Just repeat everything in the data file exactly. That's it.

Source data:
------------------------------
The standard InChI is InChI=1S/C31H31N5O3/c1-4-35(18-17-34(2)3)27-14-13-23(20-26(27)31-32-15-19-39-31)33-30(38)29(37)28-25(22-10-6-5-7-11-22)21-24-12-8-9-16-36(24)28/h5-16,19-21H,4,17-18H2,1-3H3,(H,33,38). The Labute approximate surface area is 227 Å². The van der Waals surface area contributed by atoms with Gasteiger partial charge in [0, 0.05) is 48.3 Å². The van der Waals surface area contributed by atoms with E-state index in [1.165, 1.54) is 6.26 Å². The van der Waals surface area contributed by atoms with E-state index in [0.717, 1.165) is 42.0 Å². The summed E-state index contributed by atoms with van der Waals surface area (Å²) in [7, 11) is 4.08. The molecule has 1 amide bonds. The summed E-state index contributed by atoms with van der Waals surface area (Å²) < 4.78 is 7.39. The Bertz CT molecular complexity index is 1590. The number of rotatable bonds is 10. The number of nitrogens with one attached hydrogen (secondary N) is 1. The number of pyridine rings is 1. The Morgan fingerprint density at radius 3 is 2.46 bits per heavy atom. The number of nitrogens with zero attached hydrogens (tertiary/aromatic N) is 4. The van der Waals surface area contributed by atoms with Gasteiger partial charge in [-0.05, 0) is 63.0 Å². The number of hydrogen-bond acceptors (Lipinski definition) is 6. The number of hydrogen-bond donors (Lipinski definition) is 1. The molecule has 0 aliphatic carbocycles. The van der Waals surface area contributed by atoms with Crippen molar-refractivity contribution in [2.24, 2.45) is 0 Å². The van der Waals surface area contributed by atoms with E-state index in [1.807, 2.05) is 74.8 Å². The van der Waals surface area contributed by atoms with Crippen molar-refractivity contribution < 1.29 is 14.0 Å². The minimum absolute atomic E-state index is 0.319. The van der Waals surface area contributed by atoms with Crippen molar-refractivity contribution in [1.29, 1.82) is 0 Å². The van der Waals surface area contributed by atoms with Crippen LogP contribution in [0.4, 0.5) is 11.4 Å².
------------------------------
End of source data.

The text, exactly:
The standard InChI is InChI=1S/C31H31N5O3/c1-4-35(18-17-34(2)3)27-14-13-23(20-26(27)31-32-15-19-39-31)33-30(38)29(37)28-25(22-10-6-5-7-11-22)21-24-12-8-9-16-36(24)28/h5-16,19-21H,4,17-18H2,1-3H3,(H,33,38). The Labute approximate surface area is 227 Å². The van der Waals surface area contributed by atoms with Gasteiger partial charge in [0, 0.05) is 48.3 Å². The van der Waals surface area contributed by atoms with E-state index in [1.165, 1.54) is 6.26 Å². The van der Waals surface area contributed by atoms with E-state index in [0.717, 1.165) is 42.0 Å². The summed E-state index contributed by atoms with van der Waals surface area (Å²) in [7, 11) is 4.08. The molecule has 1 amide bonds. The summed E-state index contributed by atoms with van der Waals surface area (Å²) < 4.78 is 7.39. The Bertz CT molecular complexity index is 1590. The number of rotatable bonds is 10. The number of nitrogens with one attached hydrogen (secondary N) is 1. The number of pyridine rings is 1. The Morgan fingerprint density at radius 3 is 2.46 bits per heavy atom. The number of nitrogens with zero attached hydrogens (tertiary/aromatic N) is 4. The van der Waals surface area contributed by atoms with Gasteiger partial charge in [-0.05, 0) is 63.0 Å². The number of hydrogen-bond acceptors (Lipinski definition) is 6. The number of hydrogen-bond donors (Lipinski definition) is 1. The molecule has 0 aliphatic carbocycles. The van der Waals surface area contributed by atoms with Crippen molar-refractivity contribution in [2.24, 2.45) is 0 Å². The van der Waals surface area contributed by atoms with E-state index in [1.807, 2.05) is 74.8 Å². The van der Waals surface area contributed by atoms with Crippen molar-refractivity contribution < 1.29 is 14.0 Å². The minimum absolute atomic E-state index is 0.319. The van der Waals surface area contributed by atoms with Crippen molar-refractivity contribution in [1.29, 1.82) is 0 Å². The van der Waals surface area contributed by atoms with Crippen LogP contribution in [0.4, 0.5) is 11.4 Å².